A review of the literature looked at the clinical basis for restricting the caffeine intake of mothers on fetal, neonatal and pregnancy outcomes41. After a thorough search of databases for published or unpublished studies, randomised controlled trials, including quasi-randomised trials and cross over studies, the authors identified a single study that met their criteria, thus highlighting the lack of research in this area. The authors selected one Danish study meeting the criteria for a controlled study: women less than 20 weeks pregnant were randomly assigned to drinking caffeinated instant coffee (568 women) or decaffeinated instant coffee (629 women). The study found that reducing the caffeine intake of regular coffee drinkers during the second and third trimester by an average of 182mg/day (approximately 2 regular cups of coffee) did not affect birth weight or length of gestation. According to the study, there is insufficient data to confirm or refute the effectiveness of caffeine avoidance on birth weight or other pregnancy outcomes and high-quality, double-blind randomised controlled studies are needed to determine whether caffeine has any effect on pregnancy outcomes41.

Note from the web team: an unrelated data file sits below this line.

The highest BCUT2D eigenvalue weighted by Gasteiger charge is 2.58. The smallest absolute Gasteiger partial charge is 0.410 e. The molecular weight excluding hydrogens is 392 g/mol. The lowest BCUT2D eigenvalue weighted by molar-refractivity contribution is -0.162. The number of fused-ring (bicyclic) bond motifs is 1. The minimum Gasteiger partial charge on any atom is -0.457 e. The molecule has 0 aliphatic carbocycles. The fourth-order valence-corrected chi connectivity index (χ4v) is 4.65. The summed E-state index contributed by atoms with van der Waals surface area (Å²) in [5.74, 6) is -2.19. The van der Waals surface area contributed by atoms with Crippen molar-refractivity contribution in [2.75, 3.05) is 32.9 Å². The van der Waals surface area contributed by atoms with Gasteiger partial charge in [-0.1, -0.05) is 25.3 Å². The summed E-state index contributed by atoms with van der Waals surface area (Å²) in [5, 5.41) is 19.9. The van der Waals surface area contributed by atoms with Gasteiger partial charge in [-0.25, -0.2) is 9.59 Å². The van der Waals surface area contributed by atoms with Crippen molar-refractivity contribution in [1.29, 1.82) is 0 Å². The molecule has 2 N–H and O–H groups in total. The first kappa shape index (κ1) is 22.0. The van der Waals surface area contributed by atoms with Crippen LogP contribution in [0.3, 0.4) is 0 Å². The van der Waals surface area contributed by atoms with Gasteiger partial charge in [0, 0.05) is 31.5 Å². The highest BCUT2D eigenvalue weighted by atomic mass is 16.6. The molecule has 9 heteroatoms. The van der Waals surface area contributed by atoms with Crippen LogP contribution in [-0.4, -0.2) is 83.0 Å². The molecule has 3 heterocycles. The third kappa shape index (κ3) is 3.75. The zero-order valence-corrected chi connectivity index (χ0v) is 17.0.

Official recommendations for caffeine intake during pregnancy
EFSA in their ‘Scientific Opinion on Caffeine’, published in 2015, advised that pregnant women should limit their caffeine intake to 200mg per day5.
This is in line with the UK’s NHS42 and the March of Dimes in the USA43, who both advise an upper limit for pregnant women of 200mg of caffeine* per day from all sources.
*A regular cup of coffee contains approximately 75mg caffeine.